The townies who made Chipping Campden beautiful
The social and creative experiment led by a leading Arts-and-crafts designer may have faltered, but it produced outstanding works of craftsmanship and its influence lives on, says Clive Aslet
IT’S difficult not to smile. Fifty or so craftsmen, belonging to the Guild of Handicraft, founded in 1888, were led from the Egypt of London’s East End to the Promised Land of the Edwardian Cotswolds, boaters, handlebar moustaches and all. There they occupied some of the cottages that the collapse of agriculture had left empty and took enthusiastically to rural life, or a typically idealistic interpretation of it, surprising the inhabitants of Chipping Campden with their Swedish exercises and swimming expeditions.
‘presence Imperfections announce the of a craftsman, as Ruskin would have wished
Healthy fresh air was one of the attributes of their newfound Arcadia, along with the pre-industrial traditions of what was then a sleepy, if not backward part of England (although the Cockneys were in rather better physical shape than some of the agricultural families).
C. R. Ashbee (1863–1942), who led this exodus, was an unlikely Moses. Dreamy-eyed, with a dandyish beard, he was a restless man—architect, designer, social reformer, traveller and early proponent of ‘homogenic’ love, following Edward Carpenter in his belief that male sexual relationships could help bridge the divide between classes.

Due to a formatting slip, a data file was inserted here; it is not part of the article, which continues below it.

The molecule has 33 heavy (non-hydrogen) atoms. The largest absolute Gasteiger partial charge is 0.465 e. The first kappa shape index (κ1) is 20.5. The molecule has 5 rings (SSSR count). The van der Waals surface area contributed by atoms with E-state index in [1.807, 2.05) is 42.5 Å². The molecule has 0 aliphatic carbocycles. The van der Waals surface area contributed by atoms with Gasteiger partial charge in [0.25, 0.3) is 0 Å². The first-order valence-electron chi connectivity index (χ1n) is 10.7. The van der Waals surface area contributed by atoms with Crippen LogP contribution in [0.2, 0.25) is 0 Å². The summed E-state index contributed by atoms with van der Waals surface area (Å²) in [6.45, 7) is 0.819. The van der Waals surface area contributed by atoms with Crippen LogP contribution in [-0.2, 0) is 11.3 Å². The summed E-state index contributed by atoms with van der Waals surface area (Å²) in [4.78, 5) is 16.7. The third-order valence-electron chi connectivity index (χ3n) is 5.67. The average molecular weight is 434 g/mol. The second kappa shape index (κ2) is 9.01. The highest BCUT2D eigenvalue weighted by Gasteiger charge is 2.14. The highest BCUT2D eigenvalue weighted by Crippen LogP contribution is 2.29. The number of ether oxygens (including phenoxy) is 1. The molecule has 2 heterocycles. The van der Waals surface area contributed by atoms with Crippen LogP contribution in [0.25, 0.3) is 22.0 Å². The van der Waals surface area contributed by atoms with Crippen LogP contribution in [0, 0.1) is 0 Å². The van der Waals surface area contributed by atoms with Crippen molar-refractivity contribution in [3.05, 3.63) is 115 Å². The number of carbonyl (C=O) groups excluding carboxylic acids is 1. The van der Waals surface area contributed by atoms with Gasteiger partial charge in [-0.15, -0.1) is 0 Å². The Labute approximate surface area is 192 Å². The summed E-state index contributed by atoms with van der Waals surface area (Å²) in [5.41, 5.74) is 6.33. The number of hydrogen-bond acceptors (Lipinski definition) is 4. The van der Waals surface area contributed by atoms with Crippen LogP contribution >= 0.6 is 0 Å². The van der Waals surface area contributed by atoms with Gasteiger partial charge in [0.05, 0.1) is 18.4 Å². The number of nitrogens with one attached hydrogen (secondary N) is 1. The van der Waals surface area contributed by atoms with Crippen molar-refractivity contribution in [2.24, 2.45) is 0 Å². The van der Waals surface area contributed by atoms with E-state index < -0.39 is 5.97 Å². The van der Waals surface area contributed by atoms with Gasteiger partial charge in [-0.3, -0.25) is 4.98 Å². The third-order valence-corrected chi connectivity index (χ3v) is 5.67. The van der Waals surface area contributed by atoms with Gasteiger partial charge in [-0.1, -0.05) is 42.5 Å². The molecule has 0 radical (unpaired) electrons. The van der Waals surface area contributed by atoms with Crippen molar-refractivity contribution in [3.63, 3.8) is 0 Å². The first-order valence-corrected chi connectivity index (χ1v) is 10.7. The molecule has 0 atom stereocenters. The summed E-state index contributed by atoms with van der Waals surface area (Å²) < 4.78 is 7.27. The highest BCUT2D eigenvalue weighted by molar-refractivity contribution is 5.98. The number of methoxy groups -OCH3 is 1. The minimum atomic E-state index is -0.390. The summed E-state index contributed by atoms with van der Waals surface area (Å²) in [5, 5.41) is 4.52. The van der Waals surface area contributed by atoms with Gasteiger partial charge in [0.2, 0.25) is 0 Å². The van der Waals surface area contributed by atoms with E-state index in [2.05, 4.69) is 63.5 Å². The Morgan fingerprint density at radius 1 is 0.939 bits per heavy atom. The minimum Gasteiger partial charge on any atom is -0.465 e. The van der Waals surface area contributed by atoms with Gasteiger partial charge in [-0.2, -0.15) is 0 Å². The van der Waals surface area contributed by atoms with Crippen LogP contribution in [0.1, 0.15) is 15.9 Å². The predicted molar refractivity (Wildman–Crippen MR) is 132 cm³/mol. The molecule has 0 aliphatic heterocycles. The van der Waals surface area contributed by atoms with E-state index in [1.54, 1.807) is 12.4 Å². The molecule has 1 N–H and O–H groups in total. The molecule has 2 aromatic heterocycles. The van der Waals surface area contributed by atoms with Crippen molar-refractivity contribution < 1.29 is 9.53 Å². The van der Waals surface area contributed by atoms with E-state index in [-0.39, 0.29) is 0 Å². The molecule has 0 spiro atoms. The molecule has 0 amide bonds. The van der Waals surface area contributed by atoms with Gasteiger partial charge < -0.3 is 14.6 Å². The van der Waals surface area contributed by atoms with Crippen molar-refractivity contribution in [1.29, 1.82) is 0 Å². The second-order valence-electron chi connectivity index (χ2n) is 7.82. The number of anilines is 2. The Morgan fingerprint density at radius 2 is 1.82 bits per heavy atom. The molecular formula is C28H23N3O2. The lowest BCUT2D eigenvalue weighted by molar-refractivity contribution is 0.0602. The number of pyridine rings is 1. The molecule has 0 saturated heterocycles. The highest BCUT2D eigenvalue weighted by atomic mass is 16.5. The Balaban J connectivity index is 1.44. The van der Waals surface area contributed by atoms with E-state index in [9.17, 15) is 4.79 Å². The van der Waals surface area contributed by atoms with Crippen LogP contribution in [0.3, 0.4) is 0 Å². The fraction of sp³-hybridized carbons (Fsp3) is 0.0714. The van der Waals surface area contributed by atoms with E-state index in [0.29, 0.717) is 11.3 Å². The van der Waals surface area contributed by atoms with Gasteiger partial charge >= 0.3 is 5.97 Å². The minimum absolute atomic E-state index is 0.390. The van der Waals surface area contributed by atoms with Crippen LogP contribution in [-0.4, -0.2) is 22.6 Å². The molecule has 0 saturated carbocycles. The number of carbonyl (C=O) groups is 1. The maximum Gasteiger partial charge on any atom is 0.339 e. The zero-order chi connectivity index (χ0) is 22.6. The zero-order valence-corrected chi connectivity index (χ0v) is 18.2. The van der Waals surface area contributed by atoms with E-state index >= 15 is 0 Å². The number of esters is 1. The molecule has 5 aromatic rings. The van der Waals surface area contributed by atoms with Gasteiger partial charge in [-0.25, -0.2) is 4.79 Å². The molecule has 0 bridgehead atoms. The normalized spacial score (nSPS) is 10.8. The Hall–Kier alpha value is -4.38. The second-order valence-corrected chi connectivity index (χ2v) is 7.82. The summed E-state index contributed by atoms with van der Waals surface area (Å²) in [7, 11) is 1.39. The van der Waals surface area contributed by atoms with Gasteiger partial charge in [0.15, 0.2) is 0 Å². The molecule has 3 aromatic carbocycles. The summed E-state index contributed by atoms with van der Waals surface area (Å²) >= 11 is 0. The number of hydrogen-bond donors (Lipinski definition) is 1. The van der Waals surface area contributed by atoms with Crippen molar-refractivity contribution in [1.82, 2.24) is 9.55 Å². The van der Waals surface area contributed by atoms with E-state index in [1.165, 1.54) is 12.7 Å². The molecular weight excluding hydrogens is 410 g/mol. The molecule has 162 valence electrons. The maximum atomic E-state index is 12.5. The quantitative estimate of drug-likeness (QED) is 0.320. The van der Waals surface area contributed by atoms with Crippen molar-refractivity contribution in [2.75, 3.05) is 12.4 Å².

Enthusiastic beginnings petered out. As might have been predicted, the Great Move did not fulfil the hopes that the Guild had of it; there wasn’t a sufficiently developed market for hand-wrought pieces, which were more expensive than the products of Birmingham Factories. In 1907, the Guild went into liquidation. Yet another example of Arts-and-crafts idealism had been wrecked on the unforgiving rocks of commercial necessity and human nature. However, they’d had a good five years of it and, as this exhibition curated by Ashbee’s biographer Alan Crawford together with Mary Greensted shows, the experiment was far from a complete failure. There are, for a start, the objects that were made at the 18th-century silk mill in Sheep Street. Ashbee’s silver designs have an almost cultish quality: the quest for beauty was on a par with religious faith. That may help to explain the liturgical character of the pieces—decanters that would not look out of place on an altar, dishes that might hold wafers rather than fruit, mustard pots decorated with semi-precious stones. Compared to the contemporary works of Fabergé in Russia, for example, they look slightly clunky—but are they the worse for that? Imperfections announce the presence of the craftsman, as Ruskin would have wished. I was fascinated to see the pair of elaborately hinged doors from Ananda Coomaraswamy’s piano. Coomaraswamy was an Indian scholar who lived at Broad Campden in the Norman Chapel that Ashbee had restored for him and his wife, Ethel. Life around Chipping Campden in the Ashbee years was never dull. Although the Guild failed, its influence lived on. Nine of the
Silver-mounted decanter set with a chrysoprase (1903)